And later he asked if Blippi sleeps with his hat on and decided that, yes, he does sleep with his hat on. This is not something worth arguing about so I agreed. He took the hat off a few minutes later because it was hot and\or itchy, but it was his choice.

By the way, it’s been over 24 hours since I yelled at my kids, and I am feeling strong!

Parenting

Guilt

I was complaining to my mother a few weeks ago about how much I had been yelling at my kids, and her response was simply, “You are going to feel that way for the rest of your life. I still feel guilty today.”

That is both depressing and terrifying and I dont want to feel that way.

For the most part I remember my childhood quite fondly, and was good friends with my mom throughout my teenage years and still today. But if there is a way to avoid the blow ups and yelling and dragging across the room by the hair ( I will never let you forget), then I need to learn it now. Rumor has it that adolescents are even more infuriating than 3 year olds.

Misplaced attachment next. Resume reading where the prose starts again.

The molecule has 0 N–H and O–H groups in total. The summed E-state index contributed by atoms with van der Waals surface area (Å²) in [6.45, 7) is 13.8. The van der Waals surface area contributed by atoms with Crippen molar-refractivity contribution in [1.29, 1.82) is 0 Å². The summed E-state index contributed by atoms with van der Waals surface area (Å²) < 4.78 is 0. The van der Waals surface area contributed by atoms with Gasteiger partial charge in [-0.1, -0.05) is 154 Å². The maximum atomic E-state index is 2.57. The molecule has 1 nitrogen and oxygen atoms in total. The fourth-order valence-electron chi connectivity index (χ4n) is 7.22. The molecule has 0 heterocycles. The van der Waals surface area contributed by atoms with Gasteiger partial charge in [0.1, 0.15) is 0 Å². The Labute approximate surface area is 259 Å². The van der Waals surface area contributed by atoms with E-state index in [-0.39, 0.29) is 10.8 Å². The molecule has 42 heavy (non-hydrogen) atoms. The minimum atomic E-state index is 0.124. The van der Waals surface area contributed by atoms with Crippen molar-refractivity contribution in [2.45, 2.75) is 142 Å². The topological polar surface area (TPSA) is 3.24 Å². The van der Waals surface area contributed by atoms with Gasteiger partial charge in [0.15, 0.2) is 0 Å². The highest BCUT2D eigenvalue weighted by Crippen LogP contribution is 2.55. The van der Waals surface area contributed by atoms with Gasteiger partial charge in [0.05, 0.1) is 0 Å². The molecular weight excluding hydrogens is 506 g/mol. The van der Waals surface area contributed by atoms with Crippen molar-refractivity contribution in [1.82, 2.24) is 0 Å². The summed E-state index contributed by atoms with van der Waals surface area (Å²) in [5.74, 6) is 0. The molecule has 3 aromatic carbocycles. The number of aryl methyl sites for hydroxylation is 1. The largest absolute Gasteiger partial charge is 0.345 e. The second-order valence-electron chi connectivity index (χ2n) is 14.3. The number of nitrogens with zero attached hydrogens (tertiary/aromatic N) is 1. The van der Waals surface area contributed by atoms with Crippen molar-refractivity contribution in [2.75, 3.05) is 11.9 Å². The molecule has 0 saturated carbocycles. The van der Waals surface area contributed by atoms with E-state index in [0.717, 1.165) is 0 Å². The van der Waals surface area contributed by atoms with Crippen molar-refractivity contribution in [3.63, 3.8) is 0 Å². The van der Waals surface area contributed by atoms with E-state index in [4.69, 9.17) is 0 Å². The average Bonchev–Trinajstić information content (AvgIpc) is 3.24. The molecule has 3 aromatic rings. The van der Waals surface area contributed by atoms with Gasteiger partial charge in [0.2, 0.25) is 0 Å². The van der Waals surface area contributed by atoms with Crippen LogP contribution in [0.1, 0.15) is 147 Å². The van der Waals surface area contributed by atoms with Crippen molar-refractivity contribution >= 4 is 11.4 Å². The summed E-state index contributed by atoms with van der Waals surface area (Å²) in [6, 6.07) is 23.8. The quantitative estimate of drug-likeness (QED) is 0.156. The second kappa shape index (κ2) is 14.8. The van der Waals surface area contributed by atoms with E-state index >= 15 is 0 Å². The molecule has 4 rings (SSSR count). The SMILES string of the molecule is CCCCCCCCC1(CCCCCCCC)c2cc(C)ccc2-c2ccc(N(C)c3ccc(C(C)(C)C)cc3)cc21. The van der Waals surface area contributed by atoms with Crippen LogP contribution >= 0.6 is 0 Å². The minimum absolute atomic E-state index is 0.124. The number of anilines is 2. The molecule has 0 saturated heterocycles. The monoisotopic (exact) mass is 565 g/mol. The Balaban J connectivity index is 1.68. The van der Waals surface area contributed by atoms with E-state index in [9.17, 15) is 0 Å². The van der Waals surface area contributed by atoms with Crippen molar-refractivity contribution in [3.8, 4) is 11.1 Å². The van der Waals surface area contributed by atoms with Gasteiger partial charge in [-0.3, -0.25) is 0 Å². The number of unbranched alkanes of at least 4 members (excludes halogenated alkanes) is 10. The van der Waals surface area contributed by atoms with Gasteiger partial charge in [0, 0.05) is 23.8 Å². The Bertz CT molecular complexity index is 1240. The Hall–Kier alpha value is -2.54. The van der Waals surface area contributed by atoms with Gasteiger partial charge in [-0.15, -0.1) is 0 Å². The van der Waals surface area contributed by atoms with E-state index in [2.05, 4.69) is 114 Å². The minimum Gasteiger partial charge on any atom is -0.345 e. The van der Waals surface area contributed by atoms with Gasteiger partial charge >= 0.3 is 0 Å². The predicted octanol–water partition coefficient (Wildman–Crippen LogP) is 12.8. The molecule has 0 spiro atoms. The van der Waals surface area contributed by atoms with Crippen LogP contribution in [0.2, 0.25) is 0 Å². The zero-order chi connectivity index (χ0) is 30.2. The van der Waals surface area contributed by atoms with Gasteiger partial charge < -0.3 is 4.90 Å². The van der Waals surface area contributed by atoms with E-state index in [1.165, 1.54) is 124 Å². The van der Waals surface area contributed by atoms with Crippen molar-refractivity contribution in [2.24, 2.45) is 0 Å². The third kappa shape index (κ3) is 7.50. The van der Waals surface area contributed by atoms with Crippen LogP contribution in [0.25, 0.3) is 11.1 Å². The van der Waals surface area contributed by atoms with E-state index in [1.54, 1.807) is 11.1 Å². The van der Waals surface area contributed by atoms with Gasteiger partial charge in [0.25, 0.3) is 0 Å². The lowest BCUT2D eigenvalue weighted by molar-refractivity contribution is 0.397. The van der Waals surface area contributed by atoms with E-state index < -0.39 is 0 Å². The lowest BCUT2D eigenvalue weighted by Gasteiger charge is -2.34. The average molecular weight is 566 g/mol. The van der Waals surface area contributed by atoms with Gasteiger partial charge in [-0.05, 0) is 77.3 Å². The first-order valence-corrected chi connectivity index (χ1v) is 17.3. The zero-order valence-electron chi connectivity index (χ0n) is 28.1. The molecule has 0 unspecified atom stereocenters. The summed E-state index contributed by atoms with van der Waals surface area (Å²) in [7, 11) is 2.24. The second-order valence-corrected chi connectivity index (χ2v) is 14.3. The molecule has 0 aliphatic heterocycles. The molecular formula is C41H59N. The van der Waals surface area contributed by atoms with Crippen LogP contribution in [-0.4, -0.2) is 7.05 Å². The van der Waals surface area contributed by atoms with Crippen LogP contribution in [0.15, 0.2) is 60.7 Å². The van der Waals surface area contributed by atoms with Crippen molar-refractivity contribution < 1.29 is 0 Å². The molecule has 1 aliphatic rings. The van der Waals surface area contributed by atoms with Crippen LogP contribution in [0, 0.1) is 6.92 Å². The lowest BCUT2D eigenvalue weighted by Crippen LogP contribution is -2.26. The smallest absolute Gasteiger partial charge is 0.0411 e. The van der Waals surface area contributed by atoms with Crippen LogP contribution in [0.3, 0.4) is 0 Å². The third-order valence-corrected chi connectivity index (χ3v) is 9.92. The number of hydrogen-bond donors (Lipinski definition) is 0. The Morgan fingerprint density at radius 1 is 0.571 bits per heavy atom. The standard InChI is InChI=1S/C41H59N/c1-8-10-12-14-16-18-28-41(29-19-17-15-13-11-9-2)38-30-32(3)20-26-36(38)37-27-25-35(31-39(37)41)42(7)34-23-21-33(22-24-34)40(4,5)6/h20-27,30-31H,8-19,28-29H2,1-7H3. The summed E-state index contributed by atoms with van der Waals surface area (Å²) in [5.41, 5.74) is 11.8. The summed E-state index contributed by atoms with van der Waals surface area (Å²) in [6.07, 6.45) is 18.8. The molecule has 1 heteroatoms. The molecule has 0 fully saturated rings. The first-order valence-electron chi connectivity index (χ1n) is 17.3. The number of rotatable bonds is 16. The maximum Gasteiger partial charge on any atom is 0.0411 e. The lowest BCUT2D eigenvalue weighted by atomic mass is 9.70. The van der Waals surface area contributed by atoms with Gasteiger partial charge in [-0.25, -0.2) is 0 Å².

They may look like angels…

I started reading Unconditional Parenting by Alfie Kohn and he is saying all the right things. He is saying that parenting is hard, really hard, and that we all make mistakes. He is saying our number one job is to love our children and that sometimes the things we do to them make them forget that we do love them.He is saying with an open mind and heart we can change. We don’t have to yell at our children, we have to listen to them. We don’t have to put them in time out to cry inconsolably and forget the reason why, we have to comfort them and explain, show them a better way to do things.

Hindsight is always clearer and it’s so darn difficult in the heat of the moment to remember these things. For example, Mr. 3 poked me in the eye with his toothbrush and did not listen to me in my repeated requests to acknowledge me, brush his teeth, and put on his diaper. He would periodically and with increasing frustration say, “my name is Morgan!”